JERUSALEM — During the many months China has wavered over whether to join the American-led effort to impose sanctions on Iran, Israeli officials have been waging their own quiet campaign to convince the Chinese that Iran should be punished for its renegade nuclear program.
But unlike the United States, which has played on China’s sense of responsibility as a member of the United Nations Security Council, Israeli officials have been making their case without diplomatic niceties.
In February, a high-level Israeli delegation traveled to Beijing to present alleged evidence of Iran’s atomic ambitions. Then they unveiled the ostensible purpose of their visit: to explain in sobering detail the economic impact to China from an Israeli strike on Iran — an attack Israel has suggested is all but inevitable should the international community fail to stop Iran from assembling a nuclear weapon.
“The Chinese didn’t seem too surprised by the evidence we showed them, but they really sat up in their chairs when we described what a pre-emptive attack would do to the region and on oil supplies they have come to depend on,” said an Israeli official with knowledge of the meeting and who asked for anonymity so as not to upset his Chinese counterparts.
Whether the Israeli show-and-tell persuaded Beijing to join the proposed sanctions announced by the White House late last month may never be known. But the episode demonstrates how Israel — a small country with limited influence on China — has found ways to engage an emerging superpower whose geopolitical heft is increasingly vital to the Jewish state.
Across the world, countries large and small have been seeking to gain the affections of China as its economic might and diplomatic swagger become harder to ignore. In recent years, Chad, Malawi and Costa Rica have switched their official allegiance to Beijing from China’s longtime rival Taiwan. France, Germany and the United Kingdom frequently vie with one another to win trade deals with China, undermining the negotiating power of the European Union. And last December, 20 Uighur refugees who had sought United Nations protection in Cambodia were deported to China. The United States and human rights groups howled in protest; a day later, the Chinese vice president arrived in Cambodia with $1.2 billion in economic aid.
Some countries have found they can engage China through gentle inducements. Norway has leveraged its influence as a bridge to NATO and though its seat on the Arctic Council, an international forum that China is eager to join. “As a small state, we’ve been quite successful in engaging the Chinese on a number of issues where we have some strength,” said Oystein Tunsjo, a research fellow at the Norwegian Institute for Defense Studies.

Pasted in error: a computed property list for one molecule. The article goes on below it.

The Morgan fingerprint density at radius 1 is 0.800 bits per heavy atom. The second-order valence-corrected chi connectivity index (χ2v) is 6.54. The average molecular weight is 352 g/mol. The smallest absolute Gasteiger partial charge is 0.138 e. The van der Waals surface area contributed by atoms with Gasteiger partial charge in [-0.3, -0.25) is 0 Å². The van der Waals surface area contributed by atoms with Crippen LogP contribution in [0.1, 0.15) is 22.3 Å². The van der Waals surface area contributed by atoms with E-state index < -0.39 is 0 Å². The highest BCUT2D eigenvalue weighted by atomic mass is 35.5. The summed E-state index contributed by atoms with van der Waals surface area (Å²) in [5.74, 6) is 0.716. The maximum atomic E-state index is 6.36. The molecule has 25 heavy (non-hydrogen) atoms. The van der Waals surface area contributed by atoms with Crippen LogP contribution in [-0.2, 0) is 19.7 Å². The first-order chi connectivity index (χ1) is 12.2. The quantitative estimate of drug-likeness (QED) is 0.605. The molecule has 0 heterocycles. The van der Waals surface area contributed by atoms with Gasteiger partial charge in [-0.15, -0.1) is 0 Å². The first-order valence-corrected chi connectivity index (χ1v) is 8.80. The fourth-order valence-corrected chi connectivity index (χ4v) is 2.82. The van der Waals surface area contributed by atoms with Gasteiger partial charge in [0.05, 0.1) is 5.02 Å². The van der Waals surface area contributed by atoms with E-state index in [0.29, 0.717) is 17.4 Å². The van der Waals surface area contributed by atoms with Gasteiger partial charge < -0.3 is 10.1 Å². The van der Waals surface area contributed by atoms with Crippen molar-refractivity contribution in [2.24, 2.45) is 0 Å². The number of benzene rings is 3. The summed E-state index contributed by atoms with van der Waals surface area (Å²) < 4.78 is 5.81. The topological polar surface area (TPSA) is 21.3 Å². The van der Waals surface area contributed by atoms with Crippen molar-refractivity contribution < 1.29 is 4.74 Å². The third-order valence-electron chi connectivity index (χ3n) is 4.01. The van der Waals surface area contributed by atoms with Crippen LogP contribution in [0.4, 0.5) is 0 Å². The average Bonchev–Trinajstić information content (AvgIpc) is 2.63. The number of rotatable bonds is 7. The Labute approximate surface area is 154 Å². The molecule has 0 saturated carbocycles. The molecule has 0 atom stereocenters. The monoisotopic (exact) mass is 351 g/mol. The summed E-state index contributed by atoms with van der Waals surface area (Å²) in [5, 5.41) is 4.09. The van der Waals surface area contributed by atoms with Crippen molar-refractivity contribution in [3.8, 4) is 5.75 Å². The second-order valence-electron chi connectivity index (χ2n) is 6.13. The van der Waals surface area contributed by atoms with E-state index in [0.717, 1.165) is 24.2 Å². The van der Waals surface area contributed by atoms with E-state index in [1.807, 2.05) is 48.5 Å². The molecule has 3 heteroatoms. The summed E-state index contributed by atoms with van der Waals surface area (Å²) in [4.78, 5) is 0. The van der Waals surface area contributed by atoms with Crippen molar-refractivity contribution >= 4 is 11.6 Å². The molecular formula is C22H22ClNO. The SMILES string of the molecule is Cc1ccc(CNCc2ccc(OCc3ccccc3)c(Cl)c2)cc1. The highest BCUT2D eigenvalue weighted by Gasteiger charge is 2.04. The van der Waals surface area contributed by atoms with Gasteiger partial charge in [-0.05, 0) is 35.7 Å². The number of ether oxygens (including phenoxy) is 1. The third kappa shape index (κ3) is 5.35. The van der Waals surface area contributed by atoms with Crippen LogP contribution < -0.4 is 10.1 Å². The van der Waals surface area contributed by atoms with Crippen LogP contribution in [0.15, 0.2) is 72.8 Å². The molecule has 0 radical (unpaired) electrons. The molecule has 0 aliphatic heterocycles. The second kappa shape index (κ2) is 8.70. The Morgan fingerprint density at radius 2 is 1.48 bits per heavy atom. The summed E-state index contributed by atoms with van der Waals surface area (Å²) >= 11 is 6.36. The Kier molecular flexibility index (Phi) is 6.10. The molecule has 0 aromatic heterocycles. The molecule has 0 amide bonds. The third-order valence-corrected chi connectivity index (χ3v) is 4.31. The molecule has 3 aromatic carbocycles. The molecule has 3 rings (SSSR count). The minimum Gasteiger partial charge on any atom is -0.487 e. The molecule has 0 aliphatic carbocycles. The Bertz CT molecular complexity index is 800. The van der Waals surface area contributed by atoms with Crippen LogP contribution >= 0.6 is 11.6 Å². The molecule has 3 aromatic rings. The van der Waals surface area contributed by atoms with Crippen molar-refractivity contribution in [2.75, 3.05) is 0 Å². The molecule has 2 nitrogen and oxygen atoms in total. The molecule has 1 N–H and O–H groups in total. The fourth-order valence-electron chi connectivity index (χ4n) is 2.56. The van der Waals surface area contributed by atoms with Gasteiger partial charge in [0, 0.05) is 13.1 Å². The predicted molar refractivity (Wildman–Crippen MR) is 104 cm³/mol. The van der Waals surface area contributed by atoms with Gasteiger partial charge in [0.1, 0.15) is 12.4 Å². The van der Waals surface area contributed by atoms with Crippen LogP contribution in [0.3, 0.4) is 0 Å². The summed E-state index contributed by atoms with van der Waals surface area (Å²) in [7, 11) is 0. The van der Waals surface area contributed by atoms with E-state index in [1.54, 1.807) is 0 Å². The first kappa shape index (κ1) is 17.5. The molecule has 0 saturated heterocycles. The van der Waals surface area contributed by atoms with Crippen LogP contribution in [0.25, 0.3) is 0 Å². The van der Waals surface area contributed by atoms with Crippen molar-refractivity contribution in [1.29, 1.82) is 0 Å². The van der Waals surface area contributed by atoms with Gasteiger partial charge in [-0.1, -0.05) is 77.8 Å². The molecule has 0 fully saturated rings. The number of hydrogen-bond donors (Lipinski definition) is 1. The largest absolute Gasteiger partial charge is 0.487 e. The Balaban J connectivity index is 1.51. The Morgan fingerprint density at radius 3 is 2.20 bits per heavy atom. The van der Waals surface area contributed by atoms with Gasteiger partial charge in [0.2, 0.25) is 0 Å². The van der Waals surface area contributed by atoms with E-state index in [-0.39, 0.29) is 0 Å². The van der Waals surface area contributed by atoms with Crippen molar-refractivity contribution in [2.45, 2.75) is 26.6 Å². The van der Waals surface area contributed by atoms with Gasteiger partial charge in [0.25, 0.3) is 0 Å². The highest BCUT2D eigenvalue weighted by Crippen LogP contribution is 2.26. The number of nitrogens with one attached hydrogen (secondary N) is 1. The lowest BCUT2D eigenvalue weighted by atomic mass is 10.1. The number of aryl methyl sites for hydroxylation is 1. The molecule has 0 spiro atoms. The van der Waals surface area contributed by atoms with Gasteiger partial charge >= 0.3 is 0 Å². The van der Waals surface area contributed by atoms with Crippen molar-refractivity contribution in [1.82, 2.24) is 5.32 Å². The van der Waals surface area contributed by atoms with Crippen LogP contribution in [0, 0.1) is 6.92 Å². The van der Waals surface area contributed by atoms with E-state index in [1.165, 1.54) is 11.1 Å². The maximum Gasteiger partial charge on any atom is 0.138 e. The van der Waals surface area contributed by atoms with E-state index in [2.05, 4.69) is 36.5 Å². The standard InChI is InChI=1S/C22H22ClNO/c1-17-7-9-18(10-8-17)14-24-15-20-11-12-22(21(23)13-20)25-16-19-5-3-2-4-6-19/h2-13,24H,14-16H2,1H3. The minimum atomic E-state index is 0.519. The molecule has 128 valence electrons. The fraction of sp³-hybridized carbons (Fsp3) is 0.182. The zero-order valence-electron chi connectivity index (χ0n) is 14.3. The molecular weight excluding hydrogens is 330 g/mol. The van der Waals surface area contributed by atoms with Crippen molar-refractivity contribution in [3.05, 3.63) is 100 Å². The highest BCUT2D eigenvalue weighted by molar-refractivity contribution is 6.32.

Ties between Israel and China are collegial but Israeli officials have been working hard to regain Beijing’s favor since a bungled arms deal in 2000 infuriated Chinese leaders. More recently, they have also had to compete against China’s growing thirst for Middle East oil, which makes up half the country’s petroleum imports. With its single-minded focus on securing the energy required for continued economic growth, Beijing has shifted some of its diplomatic ardor to the countries of the Middle East, some of which are Israel’s sworn enemies.
Alarmed by the shift, Israel has stepped up its soft-power diplomacy through academic, cultural and medical exchanges. “Israel is not a great supplier of the kinds of natural resources that China can find among some of our neighbors but we do have a lot to offer them, and there is a strong sense of mutual respect,” said Amos Nadai, the Israeli ambassador to Beijing.
Israeli officials cite some commonalities: their histories as ancient civilizations and the transformative economic growth that has defied conventional wisdom and a yearning for regional stability. Although as vividly demonstrated in the crisis over last week’s deadly commando raid on a flotilla of activists — not to speak of Iran’s nuclear program — Israel is not afraid to threaten that stability in the face of an existential threat.
When it comes to tangible goods, Israel sells China irrigation systems, high-tech products and telecommunications equipment. Trade between the two countries reached $4.5 billion last year, up from $3.8 billion in 2006, but three-fourths of that is Chinese exports to Israel.